So, the Daily Telegraph has called for the repeal of the 2008 Climate Change Act. A piece of legislation that Tony Blair called revolutionary and Friends of the Earth (who had campaigned for it) called ground-breaking. Our current PM, David Cameron, said that the Act would be remembered long after he’d gone (although acerbic critics might add that that date is fast approaching…). Many environmentalists saw the CCA as a key step, locking the UK into the certainty of a low-carbon future. Even at the time, my view was that it wasn’t that simple, that politics always trumps law. More to the point, as the American political scientist Eric Patashnik argues in his excellent book, “the passage of a reform law is only the beginning of a political struggle”. I have drawn out the implications of this point for the CCA at length in a recent working paper for the Energy Policy Group at Exeter University.
To be sustainable, a major law like the CCA has to create its own political positive feedback, and reduce opposition against it through its own effects. The classic example in the UK is the creation of the National Health Service after the Second World War. This reform created huge new constituencies, not only working class patients who had previously been unable to afford proper treatment, but also a new group of NHS workers, who now had a direct interest in its continuation (not to mention a pharmaceutical industry that would grow hugely with a new state funded client). Opposition from consultants was overcome by a compromise on private practice.
Patashnik argues that durable reforms need to transform institutions, create new interest groups (and destroy old ones) and generate investment in the new regime. ultimately, like the NHS, a successful reform involves changing perceptions, making it literally unthinkable that the reform would be reversed.
Has the CCA done this? The short answer is – not yet. The Act created new institutions, notably in the Climate Change Committee, but this is relatively weak. Perhaps more important was the creation of DECC around the same time, but even DECC does not displace the power of the Treasury, which continues to be able to place limits on policy.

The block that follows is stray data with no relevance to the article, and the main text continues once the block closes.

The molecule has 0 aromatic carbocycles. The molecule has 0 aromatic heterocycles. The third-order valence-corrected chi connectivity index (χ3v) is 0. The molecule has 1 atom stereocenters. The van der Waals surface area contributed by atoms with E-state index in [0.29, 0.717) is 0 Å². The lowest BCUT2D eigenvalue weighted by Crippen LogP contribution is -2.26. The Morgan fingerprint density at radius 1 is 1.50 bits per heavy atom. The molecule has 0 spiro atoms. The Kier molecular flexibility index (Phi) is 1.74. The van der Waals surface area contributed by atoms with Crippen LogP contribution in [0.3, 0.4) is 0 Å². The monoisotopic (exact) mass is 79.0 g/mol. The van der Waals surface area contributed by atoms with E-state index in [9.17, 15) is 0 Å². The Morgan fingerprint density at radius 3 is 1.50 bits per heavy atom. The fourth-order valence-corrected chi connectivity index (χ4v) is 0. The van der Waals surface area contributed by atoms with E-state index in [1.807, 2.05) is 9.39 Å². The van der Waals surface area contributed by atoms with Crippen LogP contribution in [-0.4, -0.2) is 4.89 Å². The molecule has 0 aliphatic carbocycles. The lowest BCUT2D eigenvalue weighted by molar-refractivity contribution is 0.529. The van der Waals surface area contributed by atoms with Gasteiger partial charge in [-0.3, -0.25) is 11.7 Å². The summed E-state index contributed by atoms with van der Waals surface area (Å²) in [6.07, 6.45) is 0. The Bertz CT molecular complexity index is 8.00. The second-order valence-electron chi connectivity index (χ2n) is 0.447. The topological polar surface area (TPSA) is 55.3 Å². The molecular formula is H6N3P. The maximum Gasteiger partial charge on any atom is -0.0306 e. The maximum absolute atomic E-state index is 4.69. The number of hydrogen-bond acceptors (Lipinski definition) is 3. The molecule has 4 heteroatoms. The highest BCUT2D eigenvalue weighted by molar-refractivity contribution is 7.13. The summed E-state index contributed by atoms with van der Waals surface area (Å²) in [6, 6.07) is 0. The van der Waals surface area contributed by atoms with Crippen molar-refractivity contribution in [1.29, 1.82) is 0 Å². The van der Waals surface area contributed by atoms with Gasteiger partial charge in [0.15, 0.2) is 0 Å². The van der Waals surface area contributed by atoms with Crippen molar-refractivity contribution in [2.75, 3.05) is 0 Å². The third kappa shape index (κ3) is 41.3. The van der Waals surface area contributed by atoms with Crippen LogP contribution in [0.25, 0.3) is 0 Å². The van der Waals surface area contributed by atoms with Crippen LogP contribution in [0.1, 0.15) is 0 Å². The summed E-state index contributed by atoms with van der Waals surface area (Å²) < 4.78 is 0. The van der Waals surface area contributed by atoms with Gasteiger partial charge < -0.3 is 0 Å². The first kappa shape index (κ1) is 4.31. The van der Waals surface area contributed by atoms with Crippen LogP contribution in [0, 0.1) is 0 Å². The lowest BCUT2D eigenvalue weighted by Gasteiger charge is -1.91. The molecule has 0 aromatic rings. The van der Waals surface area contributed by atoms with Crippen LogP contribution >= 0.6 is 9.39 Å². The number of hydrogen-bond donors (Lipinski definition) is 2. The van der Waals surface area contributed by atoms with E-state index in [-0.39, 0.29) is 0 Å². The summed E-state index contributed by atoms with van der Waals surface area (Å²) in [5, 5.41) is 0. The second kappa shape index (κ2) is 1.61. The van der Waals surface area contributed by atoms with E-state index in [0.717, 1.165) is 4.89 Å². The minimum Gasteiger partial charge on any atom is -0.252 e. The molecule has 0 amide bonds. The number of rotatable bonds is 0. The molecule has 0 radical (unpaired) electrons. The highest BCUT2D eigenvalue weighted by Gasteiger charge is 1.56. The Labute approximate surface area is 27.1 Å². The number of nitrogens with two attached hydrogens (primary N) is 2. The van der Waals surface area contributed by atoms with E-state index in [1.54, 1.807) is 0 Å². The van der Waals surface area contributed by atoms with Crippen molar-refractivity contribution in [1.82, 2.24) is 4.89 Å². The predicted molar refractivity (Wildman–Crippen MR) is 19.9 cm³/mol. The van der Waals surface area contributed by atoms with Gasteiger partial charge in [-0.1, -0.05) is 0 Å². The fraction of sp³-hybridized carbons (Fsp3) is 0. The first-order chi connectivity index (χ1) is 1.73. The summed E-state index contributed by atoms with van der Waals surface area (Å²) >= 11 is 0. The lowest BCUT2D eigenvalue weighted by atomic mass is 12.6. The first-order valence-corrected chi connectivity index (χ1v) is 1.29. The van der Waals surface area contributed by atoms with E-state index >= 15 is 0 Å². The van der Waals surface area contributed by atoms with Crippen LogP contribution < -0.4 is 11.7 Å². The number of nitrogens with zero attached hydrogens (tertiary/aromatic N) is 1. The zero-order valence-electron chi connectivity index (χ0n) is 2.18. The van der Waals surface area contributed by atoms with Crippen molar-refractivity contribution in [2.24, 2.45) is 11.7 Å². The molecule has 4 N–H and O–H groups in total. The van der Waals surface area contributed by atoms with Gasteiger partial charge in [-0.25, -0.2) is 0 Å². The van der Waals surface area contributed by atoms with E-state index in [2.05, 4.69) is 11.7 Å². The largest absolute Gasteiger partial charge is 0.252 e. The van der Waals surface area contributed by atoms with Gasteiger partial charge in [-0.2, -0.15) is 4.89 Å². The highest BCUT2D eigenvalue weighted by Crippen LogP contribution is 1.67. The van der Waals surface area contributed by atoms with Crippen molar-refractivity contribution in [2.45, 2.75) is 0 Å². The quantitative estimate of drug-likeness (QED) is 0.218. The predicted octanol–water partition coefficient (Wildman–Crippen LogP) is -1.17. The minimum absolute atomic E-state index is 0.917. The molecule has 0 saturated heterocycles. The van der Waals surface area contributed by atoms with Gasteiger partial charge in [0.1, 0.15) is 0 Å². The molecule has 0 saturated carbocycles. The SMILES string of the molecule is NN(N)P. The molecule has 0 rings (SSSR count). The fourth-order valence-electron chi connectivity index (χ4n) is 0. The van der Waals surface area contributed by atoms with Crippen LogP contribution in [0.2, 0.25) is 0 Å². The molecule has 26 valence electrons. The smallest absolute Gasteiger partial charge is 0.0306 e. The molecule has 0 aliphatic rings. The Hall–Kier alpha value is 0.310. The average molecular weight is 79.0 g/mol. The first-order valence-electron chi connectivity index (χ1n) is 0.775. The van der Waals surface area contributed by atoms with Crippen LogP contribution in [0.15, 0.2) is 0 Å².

Perhaps most importantly, the Act has not yet created large new interest groups. In some regions, new green industries like offshore wind are becoming politically important, but this is not yet enough to overcome the Achille’s heel of climate policy – the perception of high cost. What matters here is not actual costs, but perceptions. Climate policy still remains vulnerable to arguments about energy costs simply because the latter is more salient for the mass of the population. Most people do actually like renewable energy and disagree with the obsession of the Tory right, but they just don’t care enough about it to give the CCA a secure underpinning. This is only likely to get worse when the effects of cuts to local government services starts to feed through next month and political energy and concern will be tied up elsewhere
Finally, on vested interests, the Act was helping to drive through more investment by the Big Six energy companies in low-carbon assets, especially off shore wind, but that has now been derailed by the uncertainty over the EMR, and by wider political uncertainties created by Osborne over the fourth budget.
Overall, then. the CCA is not creating enough of its own political feedback effect to secure its own future. I actually still think it very unlikely that the CCA will be repealed. But as Patashnik argues, there are many ways that a piece of legislation can effectively die without being repealed. Just look at the way that the Act has already been weakened by hanging a review over the fourth budget. However, it is still a sign of the vulnerability of the Act that a national newspaper has openly called for repeal. Up until now, only a few marginal crackpots (along with the more influential but niche ConservativeHome website) have had this position.
What is to be done? There is a big contrast here with Germany, where feed-in tariffs brought literally millions of people into low-carbon generation, giving them a material stake in the future policy regime. Centrally important to this, from early on, was the involvement of conservative farming communities who provide a counterweight within the CDU to those opposing the expansion of renewables. While there are political debates in Germany about the speed of expansion of renewable energy, the overall direction is now clear. The Energiewende will not be reversed. In my view, the answer is not about adopting a new set of targets (although I’m not opposed to a 2030 electricity decarbonisation target). rather, we need to start thinking more carefully about the political effects of policies, and how they can build constituencies for a low-carbon future.